The establishment of the Institute for Quality and Economic Efficiency in Health Care has already been criticised by doctors and the pharmaceutical industry. Doctors fear that they will be confronted with "cookery book medicine" and "patronising state medicine", which will abolish every chance of giving individual treatment. They welcome, however, more scientifically based advice on effective drug treatment. The drug industry is sceptical of yet another bureaucratic obstacle to the introduction of innovative drug treatment.

BMJ, Vol. 329 ; 7 Aug 2004, 307.

3. How Not to Grade Hospital Safety

A Lancet editorial states that the number of jumbo jets crashing a day is not a common statistic in mortality measurement, and seems designed to catch attention. But such a denominator features highly in Patient safety in American hospitals, a recent report by Health Grades, a US company that rates health care. According to their press release: "The equivalent of 390 jumbo jets full of people are dying each year due to likely preventable, in-hospital medical errors." Health Grades studied 37 million hospital admissions by Medicare patients in 2000-02, and found 1.14 million patient- safety incidents. Nearly 324,000 patients who had such an incident died, and Health-Grades says that nearly 264,000 (81%) of these deaths were potentially attributable to the incident. Not only that, says the report, but the safety events cost hospitals an extra US$2.85 billion a year.

If a fifth of this excess attributable mortality could be prevented in four key areas, the Health Grades' report continues, 18000 Medicare patients a year could avoid dying due to a hospital error. The key areas are failure to rescue (ie, to diagnose or treat in time), decubitus ulcer, postoperative sepsis, and postoperative pulmonary embolism or deep-vein thrombosis.

Health Grades used a set of safety indicators developed by the federal Agency for Healthcare Research and Quality that were not designed to model excess mortality or costs. Health Grades bravely extrapolated attributable mortality and costs from a 2003 paper in JAMA, which studied all payers at all ages and excluded failure to rescue, into the Medicare elderly population. But Medicare patients are obviously sicker, more likely to have concurrent diseases, and their adverse-event rates will be higher. Finally, Health Grades should not have assumed that deaths after failure to rescue are necessarily preventable.

Overall, the Health Grades' data are probably an over-estimate. On the same day, Health Grades used the same criteria to list the top 7.5% of hospitals with the best safety record-probably not the way to choose one's place of treatment.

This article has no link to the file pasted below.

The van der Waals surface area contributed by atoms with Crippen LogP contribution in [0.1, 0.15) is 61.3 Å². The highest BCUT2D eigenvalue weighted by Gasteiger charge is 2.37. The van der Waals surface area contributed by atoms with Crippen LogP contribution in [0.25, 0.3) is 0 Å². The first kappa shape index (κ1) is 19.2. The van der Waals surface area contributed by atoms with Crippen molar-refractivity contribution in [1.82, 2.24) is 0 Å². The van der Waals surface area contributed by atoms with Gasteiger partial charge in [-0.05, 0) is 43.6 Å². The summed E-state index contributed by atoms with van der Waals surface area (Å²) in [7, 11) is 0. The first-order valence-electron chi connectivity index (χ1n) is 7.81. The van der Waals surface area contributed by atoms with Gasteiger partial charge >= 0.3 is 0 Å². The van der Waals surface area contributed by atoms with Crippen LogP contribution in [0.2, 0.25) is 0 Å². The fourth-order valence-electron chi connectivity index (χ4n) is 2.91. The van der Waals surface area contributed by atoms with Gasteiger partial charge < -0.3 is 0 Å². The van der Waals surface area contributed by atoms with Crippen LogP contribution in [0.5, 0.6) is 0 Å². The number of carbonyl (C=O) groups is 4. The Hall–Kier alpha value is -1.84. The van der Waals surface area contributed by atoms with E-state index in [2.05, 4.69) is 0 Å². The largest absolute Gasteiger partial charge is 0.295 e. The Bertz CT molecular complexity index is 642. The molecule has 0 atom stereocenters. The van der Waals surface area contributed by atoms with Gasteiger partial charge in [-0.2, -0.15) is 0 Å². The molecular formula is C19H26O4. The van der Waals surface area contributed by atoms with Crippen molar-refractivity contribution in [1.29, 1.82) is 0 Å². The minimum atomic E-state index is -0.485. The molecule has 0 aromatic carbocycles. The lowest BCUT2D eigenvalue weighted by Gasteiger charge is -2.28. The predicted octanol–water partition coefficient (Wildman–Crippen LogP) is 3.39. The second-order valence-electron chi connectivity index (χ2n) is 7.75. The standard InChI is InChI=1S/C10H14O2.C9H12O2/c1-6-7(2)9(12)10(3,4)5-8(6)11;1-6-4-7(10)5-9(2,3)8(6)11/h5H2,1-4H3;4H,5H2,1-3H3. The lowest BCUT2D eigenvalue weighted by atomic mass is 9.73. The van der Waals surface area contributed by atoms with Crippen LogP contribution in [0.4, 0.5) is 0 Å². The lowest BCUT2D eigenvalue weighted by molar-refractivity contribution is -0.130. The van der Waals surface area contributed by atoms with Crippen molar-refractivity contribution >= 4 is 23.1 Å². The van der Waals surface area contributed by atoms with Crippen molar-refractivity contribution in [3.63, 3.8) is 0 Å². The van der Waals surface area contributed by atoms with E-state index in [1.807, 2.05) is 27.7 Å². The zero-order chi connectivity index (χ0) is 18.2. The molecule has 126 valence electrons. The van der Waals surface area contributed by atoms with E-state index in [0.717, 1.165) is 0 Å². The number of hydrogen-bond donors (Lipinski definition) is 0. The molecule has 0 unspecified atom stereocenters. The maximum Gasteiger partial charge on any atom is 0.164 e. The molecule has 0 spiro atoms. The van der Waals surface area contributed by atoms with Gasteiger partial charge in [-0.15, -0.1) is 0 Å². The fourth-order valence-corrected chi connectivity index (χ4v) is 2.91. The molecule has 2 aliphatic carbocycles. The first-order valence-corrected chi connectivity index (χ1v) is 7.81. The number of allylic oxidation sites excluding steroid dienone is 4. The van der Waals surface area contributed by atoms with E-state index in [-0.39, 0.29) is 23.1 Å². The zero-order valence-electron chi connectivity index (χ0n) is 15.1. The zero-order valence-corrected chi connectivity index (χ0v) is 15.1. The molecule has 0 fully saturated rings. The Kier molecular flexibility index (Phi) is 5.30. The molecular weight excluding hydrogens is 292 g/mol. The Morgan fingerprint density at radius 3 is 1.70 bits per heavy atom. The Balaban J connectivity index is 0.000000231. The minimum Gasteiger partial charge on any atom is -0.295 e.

www.thelancet.com, Vol. 364, 7Aug 2004, p476

4. What Makes an Error Unacceptable?
A Factorial Survey on the Disclosure of Medical Errors

David L.B.Schwappach and Christian M.Koeck in an article in the International Journal for Quality in Health Care mention that although the importance of disclosing medical errors to patients has been argued, little is known about the relative effect of different attributes of error handling and communication on patients' judgements about errors.

Objectives: This study investigates how different characteristics of medical errors and of physicians' subsequent handling of errors contribute to patients' evaluations of the incident and their attitudes towards potential consequences and sanctions for the physician.

Materials and Methods : A factorial survey using the vignette technique presented hypothetical scenarios involving medical errors to members of the general public in an Internet- based study. Members of a German Internet survey panel participated (n=1017). Multiple ordered logistic regression models were estimated to explain citizens' judgements of error severity and their attitudes towards reporting of errors, wishing for referral to another physician, and supporting sanctions against the health professional involved as a response to characteristics of the presented errors.

Results: While the severity of the outcomes of errors remains the most important single factor in the choice of actions to be taken, the professional's approach to the error is regarded as essential in the overall evaluation of errors and the consideration of consequences. In errors with a severe outcome, an honest, empathic, and accountable approach to the error decreases the probability of participants' support for strong sanctions against the physician involved by 59%. Judgements were only marginally affected by respondents' characteristics.

Conclusions: The handling of errors strongly contributes to citizens' choice of action to be taken, and they are sensitive to failures to name the incident as an ‘error'. For the success of de-individualized, systems-oriented approaches to errors, communication of clear accountability to patients will be crucial.

Note: The full article can be accessed in International Journal for Quality in Health Care 2004, Vol. 16, No.4, 317-326.

* Assoc. Prof. Deptt. of Hospital Administration, AIIMS, New Delhi
Journal of the Academy of Hospital Administration, Volume 16 No. 2 July-December 2004